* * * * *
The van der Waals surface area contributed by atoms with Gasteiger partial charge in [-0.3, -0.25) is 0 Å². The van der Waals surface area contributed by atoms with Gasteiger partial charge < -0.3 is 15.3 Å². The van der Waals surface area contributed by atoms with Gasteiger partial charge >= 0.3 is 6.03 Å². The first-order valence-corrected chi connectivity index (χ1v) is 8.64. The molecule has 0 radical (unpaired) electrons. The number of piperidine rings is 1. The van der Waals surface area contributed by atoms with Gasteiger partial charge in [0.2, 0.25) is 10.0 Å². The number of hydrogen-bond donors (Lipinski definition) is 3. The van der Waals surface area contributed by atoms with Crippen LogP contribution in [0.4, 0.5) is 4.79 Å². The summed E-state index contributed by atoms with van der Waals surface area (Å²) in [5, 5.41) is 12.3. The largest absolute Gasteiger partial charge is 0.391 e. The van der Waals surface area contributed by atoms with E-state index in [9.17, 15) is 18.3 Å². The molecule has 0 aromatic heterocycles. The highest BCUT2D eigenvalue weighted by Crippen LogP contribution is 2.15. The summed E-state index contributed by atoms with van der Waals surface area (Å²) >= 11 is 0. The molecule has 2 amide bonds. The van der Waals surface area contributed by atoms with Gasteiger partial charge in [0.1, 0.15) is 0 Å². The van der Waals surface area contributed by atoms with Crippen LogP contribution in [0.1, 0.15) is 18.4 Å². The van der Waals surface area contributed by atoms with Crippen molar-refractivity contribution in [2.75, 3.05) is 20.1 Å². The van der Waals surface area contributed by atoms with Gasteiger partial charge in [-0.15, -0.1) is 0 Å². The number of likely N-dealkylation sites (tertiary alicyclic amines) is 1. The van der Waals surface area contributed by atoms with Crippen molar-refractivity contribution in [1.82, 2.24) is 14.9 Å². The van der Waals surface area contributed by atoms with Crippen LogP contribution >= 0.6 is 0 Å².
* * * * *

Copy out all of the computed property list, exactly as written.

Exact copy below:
The van der Waals surface area contributed by atoms with Gasteiger partial charge in [-0.3, -0.25) is 0 Å². The van der Waals surface area contributed by atoms with Gasteiger partial charge < -0.3 is 15.3 Å². The van der Waals surface area contributed by atoms with Gasteiger partial charge >= 0.3 is 6.03 Å². The first-order valence-corrected chi connectivity index (χ1v) is 8.64. The molecule has 0 radical (unpaired) electrons. The number of piperidine rings is 1. The van der Waals surface area contributed by atoms with Gasteiger partial charge in [0.2, 0.25) is 10.0 Å². The number of hydrogen-bond donors (Lipinski definition) is 3. The van der Waals surface area contributed by atoms with Crippen LogP contribution in [0.4, 0.5) is 4.79 Å². The summed E-state index contributed by atoms with van der Waals surface area (Å²) in [5, 5.41) is 12.3. The largest absolute Gasteiger partial charge is 0.391 e. The van der Waals surface area contributed by atoms with E-state index in [9.17, 15) is 18.3 Å². The molecule has 0 aromatic heterocycles. The highest BCUT2D eigenvalue weighted by Crippen LogP contribution is 2.15. The summed E-state index contributed by atoms with van der Waals surface area (Å²) >= 11 is 0. The molecule has 2 amide bonds. The van der Waals surface area contributed by atoms with Gasteiger partial charge in [0.1, 0.15) is 0 Å². The van der Waals surface area contributed by atoms with Crippen LogP contribution in [0.1, 0.15) is 18.4 Å². The van der Waals surface area contributed by atoms with Crippen molar-refractivity contribution in [2.75, 3.05) is 20.1 Å². The van der Waals surface area contributed by atoms with Gasteiger partial charge in [-0.15, -0.1) is 0 Å². The number of likely N-dealkylation sites (tertiary alicyclic amines) is 1. The van der Waals surface area contributed by atoms with Crippen molar-refractivity contribution in [1.82, 2.24) is 14.9 Å². The van der Waals surface area contributed by atoms with Crippen LogP contribution >= 0.6 is 0 Å².